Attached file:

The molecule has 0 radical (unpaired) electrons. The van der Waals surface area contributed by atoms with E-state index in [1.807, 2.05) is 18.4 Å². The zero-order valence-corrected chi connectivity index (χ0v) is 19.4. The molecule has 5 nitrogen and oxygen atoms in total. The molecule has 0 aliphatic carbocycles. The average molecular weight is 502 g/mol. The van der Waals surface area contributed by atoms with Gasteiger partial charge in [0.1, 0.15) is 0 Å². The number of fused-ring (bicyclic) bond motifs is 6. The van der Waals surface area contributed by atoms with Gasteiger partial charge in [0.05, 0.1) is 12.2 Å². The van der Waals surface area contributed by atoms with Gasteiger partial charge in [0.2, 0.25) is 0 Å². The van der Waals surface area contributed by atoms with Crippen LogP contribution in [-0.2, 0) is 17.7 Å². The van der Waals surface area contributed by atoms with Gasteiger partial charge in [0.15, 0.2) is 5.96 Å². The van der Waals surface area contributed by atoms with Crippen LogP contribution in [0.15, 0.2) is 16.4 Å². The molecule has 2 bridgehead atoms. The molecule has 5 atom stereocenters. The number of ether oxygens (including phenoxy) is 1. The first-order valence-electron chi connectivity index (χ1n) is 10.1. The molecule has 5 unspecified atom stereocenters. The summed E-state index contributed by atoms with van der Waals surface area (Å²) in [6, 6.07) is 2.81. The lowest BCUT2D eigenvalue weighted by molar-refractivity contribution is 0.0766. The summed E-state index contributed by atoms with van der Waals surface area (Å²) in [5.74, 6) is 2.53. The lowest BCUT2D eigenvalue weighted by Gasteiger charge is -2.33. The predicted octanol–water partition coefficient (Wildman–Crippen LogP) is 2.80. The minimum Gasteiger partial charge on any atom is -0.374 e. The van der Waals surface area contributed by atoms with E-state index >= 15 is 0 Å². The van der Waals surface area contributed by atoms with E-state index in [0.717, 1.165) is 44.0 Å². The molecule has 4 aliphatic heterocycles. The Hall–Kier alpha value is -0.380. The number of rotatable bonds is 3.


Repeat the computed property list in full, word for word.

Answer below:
The molecule has 0 radical (unpaired) electrons. The van der Waals surface area contributed by atoms with E-state index in [1.807, 2.05) is 18.4 Å². The zero-order valence-corrected chi connectivity index (χ0v) is 19.4. The molecule has 5 nitrogen and oxygen atoms in total. The molecule has 0 aliphatic carbocycles. The average molecular weight is 502 g/mol. The van der Waals surface area contributed by atoms with Gasteiger partial charge in [0.1, 0.15) is 0 Å². The number of fused-ring (bicyclic) bond motifs is 6. The van der Waals surface area contributed by atoms with Gasteiger partial charge in [0.05, 0.1) is 12.2 Å². The van der Waals surface area contributed by atoms with Gasteiger partial charge in [0.2, 0.25) is 0 Å². The van der Waals surface area contributed by atoms with Crippen LogP contribution in [-0.2, 0) is 17.7 Å². The van der Waals surface area contributed by atoms with Gasteiger partial charge in [0.15, 0.2) is 5.96 Å². The van der Waals surface area contributed by atoms with Crippen LogP contribution in [0.15, 0.2) is 16.4 Å². The molecule has 2 bridgehead atoms. The molecule has 5 atom stereocenters. The number of ether oxygens (including phenoxy) is 1. The first-order valence-electron chi connectivity index (χ1n) is 10.1. The molecule has 5 unspecified atom stereocenters. The summed E-state index contributed by atoms with van der Waals surface area (Å²) in [6, 6.07) is 2.81. The lowest BCUT2D eigenvalue weighted by molar-refractivity contribution is 0.0766. The summed E-state index contributed by atoms with van der Waals surface area (Å²) in [5.74, 6) is 2.53. The lowest BCUT2D eigenvalue weighted by Gasteiger charge is -2.33. The predicted octanol–water partition coefficient (Wildman–Crippen LogP) is 2.80. The minimum Gasteiger partial charge on any atom is -0.374 e. The van der Waals surface area contributed by atoms with E-state index >= 15 is 0 Å². The van der Waals surface area contributed by atoms with E-state index in [0.717, 1.165) is 44.0 Å². The molecule has 4 aliphatic heterocycles. The Hall–Kier alpha value is -0.380. The number of rotatable bonds is 3.